Retooling the Conservative Movement

Samuel Francis's newest book, composed of 30 essays originally published in Chronicles between 1989 and 1996, is much more than a collection of articles about matters of passing concern. Rather it attests to Francis's singular efforts in constructing a strategy by which Americans might recapture their nation from the decadent establishment now in power. He does this by challenging that world of comfortable delusion and naïveté that has come to characterize conservative thought, and by calling our attention to the fact that, if we are to prevail, we must comprehend what American civilization was and is, and to consider what we wish it to become. In other words, to formulate a successful strategy we must begin to think sociologically.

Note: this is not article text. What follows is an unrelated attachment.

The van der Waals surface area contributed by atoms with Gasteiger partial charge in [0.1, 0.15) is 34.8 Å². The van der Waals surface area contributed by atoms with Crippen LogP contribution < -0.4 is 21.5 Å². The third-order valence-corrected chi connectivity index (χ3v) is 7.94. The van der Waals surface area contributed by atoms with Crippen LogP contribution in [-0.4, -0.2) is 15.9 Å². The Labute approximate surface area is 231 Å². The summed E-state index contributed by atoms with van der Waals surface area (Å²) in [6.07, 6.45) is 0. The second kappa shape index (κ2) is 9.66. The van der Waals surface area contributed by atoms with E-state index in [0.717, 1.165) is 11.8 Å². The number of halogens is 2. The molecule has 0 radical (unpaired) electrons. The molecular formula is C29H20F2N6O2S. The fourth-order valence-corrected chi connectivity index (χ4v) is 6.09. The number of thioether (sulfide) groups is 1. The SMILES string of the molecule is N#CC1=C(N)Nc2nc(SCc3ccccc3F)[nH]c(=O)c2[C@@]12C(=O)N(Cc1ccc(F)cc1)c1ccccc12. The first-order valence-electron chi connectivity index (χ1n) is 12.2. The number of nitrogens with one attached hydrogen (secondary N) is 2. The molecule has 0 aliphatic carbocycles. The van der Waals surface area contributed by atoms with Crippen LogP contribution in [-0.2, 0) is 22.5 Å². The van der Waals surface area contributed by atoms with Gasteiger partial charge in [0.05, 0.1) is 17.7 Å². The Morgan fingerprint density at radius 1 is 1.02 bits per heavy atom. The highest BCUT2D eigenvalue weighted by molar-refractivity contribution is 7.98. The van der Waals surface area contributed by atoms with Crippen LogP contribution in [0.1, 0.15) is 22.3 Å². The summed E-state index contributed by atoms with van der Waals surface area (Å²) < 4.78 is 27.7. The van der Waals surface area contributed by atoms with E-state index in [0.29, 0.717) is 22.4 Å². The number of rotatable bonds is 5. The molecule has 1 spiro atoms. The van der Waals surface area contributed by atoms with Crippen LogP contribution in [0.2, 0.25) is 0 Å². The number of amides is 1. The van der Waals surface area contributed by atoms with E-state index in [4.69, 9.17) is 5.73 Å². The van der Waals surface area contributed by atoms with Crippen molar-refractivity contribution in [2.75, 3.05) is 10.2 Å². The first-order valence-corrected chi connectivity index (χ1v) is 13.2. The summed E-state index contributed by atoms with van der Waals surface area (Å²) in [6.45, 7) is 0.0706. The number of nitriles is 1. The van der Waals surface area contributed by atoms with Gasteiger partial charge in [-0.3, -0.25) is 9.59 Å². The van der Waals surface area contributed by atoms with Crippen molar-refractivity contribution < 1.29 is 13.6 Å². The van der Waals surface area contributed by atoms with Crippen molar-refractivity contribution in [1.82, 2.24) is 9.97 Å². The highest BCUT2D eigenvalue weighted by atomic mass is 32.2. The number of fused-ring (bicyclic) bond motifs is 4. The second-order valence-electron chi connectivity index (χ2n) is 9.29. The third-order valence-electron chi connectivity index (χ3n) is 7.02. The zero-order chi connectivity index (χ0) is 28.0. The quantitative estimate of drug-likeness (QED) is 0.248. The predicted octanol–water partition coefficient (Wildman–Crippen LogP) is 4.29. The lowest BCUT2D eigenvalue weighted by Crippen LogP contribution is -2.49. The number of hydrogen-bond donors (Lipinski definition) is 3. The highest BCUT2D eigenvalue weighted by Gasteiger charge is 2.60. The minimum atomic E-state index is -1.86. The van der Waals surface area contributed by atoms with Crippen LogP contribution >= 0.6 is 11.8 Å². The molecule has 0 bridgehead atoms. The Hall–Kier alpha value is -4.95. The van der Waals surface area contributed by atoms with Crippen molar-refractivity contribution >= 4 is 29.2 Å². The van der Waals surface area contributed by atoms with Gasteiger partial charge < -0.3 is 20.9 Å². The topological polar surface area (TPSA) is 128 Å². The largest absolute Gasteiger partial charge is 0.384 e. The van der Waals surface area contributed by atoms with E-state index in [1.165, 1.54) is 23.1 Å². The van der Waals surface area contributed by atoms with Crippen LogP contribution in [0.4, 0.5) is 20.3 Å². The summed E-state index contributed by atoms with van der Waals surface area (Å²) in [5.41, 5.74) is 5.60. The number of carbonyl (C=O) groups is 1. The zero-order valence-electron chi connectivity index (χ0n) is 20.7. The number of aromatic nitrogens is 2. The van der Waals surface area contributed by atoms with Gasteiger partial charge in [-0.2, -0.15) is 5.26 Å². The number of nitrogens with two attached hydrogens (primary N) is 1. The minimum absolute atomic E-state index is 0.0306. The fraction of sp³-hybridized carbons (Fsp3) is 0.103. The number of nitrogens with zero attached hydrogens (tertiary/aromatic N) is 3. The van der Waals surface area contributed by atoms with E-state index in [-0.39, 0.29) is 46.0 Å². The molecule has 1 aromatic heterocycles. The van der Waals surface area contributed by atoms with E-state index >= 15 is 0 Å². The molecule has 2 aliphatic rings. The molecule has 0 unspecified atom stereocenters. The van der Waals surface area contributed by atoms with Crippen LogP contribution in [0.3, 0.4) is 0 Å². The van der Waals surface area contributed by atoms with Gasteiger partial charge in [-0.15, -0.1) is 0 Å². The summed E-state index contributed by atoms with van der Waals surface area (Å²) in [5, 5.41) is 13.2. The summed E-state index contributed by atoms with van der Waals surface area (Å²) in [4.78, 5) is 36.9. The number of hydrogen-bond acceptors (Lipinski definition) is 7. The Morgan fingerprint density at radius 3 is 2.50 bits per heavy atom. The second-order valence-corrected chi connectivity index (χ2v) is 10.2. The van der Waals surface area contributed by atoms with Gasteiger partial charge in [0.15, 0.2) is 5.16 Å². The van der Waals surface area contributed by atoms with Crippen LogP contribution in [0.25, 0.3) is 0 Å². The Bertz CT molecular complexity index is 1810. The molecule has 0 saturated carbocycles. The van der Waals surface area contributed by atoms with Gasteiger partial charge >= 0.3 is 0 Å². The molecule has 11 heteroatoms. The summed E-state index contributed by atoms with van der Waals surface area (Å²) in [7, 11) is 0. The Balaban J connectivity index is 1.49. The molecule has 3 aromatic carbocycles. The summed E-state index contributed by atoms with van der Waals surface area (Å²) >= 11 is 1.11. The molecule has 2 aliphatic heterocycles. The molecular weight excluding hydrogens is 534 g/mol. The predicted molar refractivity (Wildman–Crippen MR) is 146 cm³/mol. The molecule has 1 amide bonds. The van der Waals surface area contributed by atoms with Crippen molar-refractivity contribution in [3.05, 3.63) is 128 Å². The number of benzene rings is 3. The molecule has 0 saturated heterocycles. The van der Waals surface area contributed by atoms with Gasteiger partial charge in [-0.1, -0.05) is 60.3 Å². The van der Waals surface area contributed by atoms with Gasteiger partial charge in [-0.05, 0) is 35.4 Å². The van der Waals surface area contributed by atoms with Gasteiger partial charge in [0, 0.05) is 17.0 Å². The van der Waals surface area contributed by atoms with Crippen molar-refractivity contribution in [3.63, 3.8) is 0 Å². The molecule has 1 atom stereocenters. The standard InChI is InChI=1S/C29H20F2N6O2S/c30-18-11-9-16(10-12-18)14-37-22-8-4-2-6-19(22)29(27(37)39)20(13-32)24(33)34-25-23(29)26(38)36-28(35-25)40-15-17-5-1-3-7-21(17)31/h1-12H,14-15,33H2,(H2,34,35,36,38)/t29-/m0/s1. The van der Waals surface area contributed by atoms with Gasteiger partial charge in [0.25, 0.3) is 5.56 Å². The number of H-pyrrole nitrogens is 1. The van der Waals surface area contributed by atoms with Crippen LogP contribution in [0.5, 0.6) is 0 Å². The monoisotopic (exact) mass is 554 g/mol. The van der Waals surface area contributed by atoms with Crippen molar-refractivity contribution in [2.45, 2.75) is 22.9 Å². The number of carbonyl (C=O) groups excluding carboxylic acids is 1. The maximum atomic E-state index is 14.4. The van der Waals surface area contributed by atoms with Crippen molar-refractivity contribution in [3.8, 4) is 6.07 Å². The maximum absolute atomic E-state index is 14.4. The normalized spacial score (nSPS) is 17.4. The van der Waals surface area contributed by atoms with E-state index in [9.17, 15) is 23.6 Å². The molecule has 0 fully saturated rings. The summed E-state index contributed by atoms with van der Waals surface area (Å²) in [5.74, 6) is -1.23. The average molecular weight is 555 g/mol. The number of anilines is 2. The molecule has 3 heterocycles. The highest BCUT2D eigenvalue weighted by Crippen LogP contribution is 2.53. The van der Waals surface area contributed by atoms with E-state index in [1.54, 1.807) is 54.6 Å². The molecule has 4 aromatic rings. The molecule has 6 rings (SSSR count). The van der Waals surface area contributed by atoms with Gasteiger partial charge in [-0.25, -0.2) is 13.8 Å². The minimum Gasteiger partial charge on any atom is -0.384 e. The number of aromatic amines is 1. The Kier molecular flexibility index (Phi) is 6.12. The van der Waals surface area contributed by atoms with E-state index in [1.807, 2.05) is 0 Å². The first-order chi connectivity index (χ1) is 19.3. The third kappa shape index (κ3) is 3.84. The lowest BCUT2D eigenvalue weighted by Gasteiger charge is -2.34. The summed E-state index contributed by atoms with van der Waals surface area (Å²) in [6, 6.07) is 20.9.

We do well to ignore the petty ideological scribblers who dominate sociology today and to remember instead the true sociological luminaries of the last two centuries. In the realm of modern political theory Vilfredo Pareto, Roberto Michels, and Gaetano Mosea must be ranked among the great masters. Yet their books are neither easy to find nor to read. Happily, the central themes encompassed in the works of these authors were epitomized and synthesized over 50 years ago by James Burnham in The Machiavellians, a genuine classic that even today remains in print.

A leitmotiv running through the works of these men is the notion that all human societies have been...

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